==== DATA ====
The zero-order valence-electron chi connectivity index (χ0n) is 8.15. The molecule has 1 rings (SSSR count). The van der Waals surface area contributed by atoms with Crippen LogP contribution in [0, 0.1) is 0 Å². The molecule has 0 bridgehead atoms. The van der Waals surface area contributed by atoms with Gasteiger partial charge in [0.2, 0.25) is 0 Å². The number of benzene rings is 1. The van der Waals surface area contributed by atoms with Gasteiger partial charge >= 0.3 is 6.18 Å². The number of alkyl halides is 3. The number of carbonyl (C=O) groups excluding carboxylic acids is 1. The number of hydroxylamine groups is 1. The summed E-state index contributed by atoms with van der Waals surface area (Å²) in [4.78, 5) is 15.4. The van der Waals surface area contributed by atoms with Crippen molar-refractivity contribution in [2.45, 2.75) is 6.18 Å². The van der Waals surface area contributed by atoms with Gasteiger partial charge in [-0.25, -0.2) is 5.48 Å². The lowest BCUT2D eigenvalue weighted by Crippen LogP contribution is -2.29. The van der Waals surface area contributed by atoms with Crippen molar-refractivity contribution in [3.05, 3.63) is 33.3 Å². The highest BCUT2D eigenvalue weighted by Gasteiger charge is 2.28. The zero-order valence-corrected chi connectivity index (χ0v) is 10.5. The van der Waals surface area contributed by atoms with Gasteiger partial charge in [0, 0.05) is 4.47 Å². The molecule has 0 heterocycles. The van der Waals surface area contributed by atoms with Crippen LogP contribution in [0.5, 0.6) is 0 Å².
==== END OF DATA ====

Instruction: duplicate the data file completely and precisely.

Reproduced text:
The zero-order valence-electron chi connectivity index (χ0n) is 8.15. The molecule has 1 rings (SSSR count). The van der Waals surface area contributed by atoms with Crippen LogP contribution in [0, 0.1) is 0 Å². The molecule has 0 bridgehead atoms. The van der Waals surface area contributed by atoms with Gasteiger partial charge in [0.2, 0.25) is 0 Å². The number of benzene rings is 1. The van der Waals surface area contributed by atoms with Gasteiger partial charge >= 0.3 is 6.18 Å². The number of alkyl halides is 3. The number of carbonyl (C=O) groups excluding carboxylic acids is 1. The number of hydroxylamine groups is 1. The summed E-state index contributed by atoms with van der Waals surface area (Å²) in [4.78, 5) is 15.4. The van der Waals surface area contributed by atoms with Crippen molar-refractivity contribution in [2.45, 2.75) is 6.18 Å². The van der Waals surface area contributed by atoms with Gasteiger partial charge in [-0.25, -0.2) is 5.48 Å². The lowest BCUT2D eigenvalue weighted by Crippen LogP contribution is -2.29. The van der Waals surface area contributed by atoms with Crippen molar-refractivity contribution in [3.05, 3.63) is 33.3 Å². The highest BCUT2D eigenvalue weighted by Gasteiger charge is 2.28. The zero-order valence-corrected chi connectivity index (χ0v) is 10.5. The van der Waals surface area contributed by atoms with Gasteiger partial charge in [0, 0.05) is 4.47 Å². The molecule has 0 heterocycles. The van der Waals surface area contributed by atoms with Crippen LogP contribution in [0.5, 0.6) is 0 Å².